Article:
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This eBook from the Gutenberg Project consists of approximately 148 pages of information about A Record of Buddhistic kingdoms.


   (1) See Eitel, p. 89.  He describes the assembly as “an ecclesiastical
   conference, first instituted by king Asoka for general confession of
   sins and inculcation of morality.”

   (2) The text of this sentence is perplexing; and all translators,
   including myself, have been puzzled by it.

   (3) See what we are told of king Asoka’s grant of all the Jambudvipa
   to the monks in chapter xxvii.  There are several other instances of
   similar gifts in the Mahavansa.

   (4) Watters calls attention to this as showing that the monks of
   K’eeh-ch’a had the credit of possessing weather-controlling powers.

   (5) The text here has {.} {.}, not {.} alone.  I often found in
   monasteries boys and lads who looked up to certain of the monks as
   their preceptors.

   (6) Compare what is said in chapter ii of the dress of the people of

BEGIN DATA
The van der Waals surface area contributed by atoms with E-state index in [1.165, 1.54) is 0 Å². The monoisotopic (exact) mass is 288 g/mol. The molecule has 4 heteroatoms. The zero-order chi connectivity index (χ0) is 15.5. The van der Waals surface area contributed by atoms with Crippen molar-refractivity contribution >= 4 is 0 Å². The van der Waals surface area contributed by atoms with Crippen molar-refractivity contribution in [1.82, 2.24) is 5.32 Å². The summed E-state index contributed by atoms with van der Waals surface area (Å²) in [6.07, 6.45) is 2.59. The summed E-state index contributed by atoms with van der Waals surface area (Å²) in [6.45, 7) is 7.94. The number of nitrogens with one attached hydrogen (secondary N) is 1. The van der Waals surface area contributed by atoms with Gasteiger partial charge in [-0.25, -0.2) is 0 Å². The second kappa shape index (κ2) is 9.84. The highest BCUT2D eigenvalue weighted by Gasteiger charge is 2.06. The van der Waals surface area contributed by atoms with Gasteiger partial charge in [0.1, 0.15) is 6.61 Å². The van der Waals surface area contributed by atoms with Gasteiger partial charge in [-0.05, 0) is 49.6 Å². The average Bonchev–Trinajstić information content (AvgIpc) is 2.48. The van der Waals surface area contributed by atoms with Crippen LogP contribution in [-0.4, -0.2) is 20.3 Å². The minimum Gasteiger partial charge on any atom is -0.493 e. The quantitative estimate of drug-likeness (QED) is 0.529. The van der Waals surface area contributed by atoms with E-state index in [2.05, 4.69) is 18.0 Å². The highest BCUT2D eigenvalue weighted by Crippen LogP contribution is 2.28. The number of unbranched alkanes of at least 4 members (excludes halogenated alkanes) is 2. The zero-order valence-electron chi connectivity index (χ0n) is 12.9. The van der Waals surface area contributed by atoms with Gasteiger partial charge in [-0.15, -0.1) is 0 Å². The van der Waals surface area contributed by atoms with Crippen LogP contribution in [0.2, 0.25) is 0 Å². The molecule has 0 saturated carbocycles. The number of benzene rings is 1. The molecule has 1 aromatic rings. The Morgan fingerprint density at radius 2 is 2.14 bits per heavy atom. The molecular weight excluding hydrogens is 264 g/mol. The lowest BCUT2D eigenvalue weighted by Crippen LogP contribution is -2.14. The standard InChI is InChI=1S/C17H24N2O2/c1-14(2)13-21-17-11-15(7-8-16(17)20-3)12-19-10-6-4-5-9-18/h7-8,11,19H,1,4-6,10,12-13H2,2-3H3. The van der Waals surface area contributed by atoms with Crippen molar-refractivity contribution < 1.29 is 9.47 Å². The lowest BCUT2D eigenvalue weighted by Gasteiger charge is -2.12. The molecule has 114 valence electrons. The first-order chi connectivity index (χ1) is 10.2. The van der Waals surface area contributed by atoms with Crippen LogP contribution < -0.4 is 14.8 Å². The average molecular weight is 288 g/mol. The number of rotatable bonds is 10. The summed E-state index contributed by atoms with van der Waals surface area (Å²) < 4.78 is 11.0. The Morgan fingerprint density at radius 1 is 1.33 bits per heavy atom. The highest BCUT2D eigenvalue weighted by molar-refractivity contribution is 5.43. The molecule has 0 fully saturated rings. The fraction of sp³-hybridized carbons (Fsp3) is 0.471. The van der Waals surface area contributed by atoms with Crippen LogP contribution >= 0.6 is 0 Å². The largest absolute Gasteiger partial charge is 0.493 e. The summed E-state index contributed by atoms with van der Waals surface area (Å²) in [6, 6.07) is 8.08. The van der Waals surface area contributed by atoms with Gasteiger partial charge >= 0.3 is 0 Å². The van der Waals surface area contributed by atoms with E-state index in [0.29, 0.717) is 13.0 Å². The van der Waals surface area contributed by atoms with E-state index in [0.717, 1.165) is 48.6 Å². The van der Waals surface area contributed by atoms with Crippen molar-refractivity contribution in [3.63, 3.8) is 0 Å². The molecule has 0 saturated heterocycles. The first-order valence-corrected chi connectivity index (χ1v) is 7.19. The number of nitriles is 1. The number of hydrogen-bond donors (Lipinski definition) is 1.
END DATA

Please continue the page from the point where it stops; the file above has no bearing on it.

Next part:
(7) Giles thinks the fruit here was the guava, because the ordinary name for “pomegranate” is preceded by gan {.}; but the pomegranate was called at first Gan Shih-lau, as having been introduced into China from Gan-seih by Chang-k’een, who is referred to in chapter vii.


On towards north IndiaDaradaImage of Maitreya bodhisattva.

From this (the travellers) went westwards towards North India, and after being on the way for a month, they succeeded in getting across and through the range of the Onion mountains.  The snow rests on them both winter and summer.  There are also among them venomous dragons, which, when provoked, spit forth poisonous winds, and cause showers of snow and storms of sand and gravel.  Not one in ten thousand of those who encounter these dangers escapes with his life.  The people of the country call the range by the name of “The Snow mountains.”  When (the travellers) had got through them, they were in North India, and immediately on entering its borders, found themselves in a small kingdom called T’o-leih,(1) where also there were many monks, all students of the hinayana.

In this kingdom there was formerly an Arhan,(2) who by his supernatural power(3) took a clever artificer up to the Tushita heaven, to see the height, complexion, and appearance of Maitreya Bodhisattva,(4) and then return and make an image of him in wood.  First and last, this was done three times, and then the image was completed, eighty cubits in height, and eight cubits at the base from knee to knee of the crossed legs.  On fast-days it emits an effulgent light.  The kings of the (surrounding) countries vie with one another in presenting offerings to it.  Here it is,—­to be seen now as of old.(5)


(1) Eitel and others identify this with
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